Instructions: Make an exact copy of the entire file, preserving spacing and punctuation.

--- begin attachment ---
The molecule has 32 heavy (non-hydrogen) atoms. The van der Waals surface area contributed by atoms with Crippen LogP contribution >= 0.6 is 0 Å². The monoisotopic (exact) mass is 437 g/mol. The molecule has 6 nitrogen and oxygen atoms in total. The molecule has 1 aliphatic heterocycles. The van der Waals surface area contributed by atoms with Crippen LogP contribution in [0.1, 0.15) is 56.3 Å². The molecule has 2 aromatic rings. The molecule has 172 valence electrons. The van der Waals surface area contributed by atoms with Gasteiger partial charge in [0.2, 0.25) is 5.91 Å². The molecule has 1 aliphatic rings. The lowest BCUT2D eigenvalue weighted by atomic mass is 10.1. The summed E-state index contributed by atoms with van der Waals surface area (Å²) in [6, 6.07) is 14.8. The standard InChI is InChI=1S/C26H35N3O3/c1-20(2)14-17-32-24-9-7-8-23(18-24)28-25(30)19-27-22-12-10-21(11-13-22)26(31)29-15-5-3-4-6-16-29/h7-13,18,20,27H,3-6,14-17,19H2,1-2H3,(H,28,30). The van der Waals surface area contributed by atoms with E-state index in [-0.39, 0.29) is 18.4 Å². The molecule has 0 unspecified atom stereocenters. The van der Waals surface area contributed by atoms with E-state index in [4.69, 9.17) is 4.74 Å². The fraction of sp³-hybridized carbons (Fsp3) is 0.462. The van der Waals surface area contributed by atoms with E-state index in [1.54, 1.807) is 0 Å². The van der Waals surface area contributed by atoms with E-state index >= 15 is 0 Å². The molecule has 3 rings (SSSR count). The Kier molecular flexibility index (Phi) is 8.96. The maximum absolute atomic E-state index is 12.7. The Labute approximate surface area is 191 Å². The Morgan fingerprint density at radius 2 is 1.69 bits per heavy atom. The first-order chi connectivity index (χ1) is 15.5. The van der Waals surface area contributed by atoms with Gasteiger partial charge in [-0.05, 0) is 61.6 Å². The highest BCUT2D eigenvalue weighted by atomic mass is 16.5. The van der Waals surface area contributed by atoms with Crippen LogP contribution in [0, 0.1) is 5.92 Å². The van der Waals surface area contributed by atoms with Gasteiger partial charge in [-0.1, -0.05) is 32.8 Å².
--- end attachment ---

The molecule has 32 heavy (non-hydrogen) atoms. The van der Waals surface area contributed by atoms with Crippen LogP contribution >= 0.6 is 0 Å². The monoisotopic (exact) mass is 437 g/mol. The molecule has 6 nitrogen and oxygen atoms in total. The molecule has 1 aliphatic heterocycles. The van der Waals surface area contributed by atoms with Crippen LogP contribution in [0.1, 0.15) is 56.3 Å². The molecule has 2 aromatic rings. The molecule has 172 valence electrons. The van der Waals surface area contributed by atoms with Gasteiger partial charge in [0.2, 0.25) is 5.91 Å². The molecule has 1 aliphatic rings. The lowest BCUT2D eigenvalue weighted by atomic mass is 10.1. The summed E-state index contributed by atoms with van der Waals surface area (Å²) in [6, 6.07) is 14.8. The standard InChI is InChI=1S/C26H35N3O3/c1-20(2)14-17-32-24-9-7-8-23(18-24)28-25(30)19-27-22-12-10-21(11-13-22)26(31)29-15-5-3-4-6-16-29/h7-13,18,20,27H,3-6,14-17,19H2,1-2H3,(H,28,30). The van der Waals surface area contributed by atoms with E-state index in [-0.39, 0.29) is 18.4 Å². The molecule has 0 unspecified atom stereocenters. The van der Waals surface area contributed by atoms with E-state index in [4.69, 9.17) is 4.74 Å². The fraction of sp³-hybridized carbons (Fsp3) is 0.462. The van der Waals surface area contributed by atoms with E-state index in [1.54, 1.807) is 0 Å². The van der Waals surface area contributed by atoms with E-state index >= 15 is 0 Å². The molecule has 3 rings (SSSR count). The Kier molecular flexibility index (Phi) is 8.96. The maximum absolute atomic E-state index is 12.7. The Labute approximate surface area is 191 Å². The Morgan fingerprint density at radius 2 is 1.69 bits per heavy atom. The first-order chi connectivity index (χ1) is 15.5. The van der Waals surface area contributed by atoms with Gasteiger partial charge in [-0.05, 0) is 61.6 Å². The highest BCUT2D eigenvalue weighted by atomic mass is 16.5. The van der Waals surface area contributed by atoms with Crippen LogP contribution in [0, 0.1) is 5.92 Å². The van der Waals surface area contributed by atoms with Gasteiger partial charge in [-0.1, -0.05) is 32.8 Å².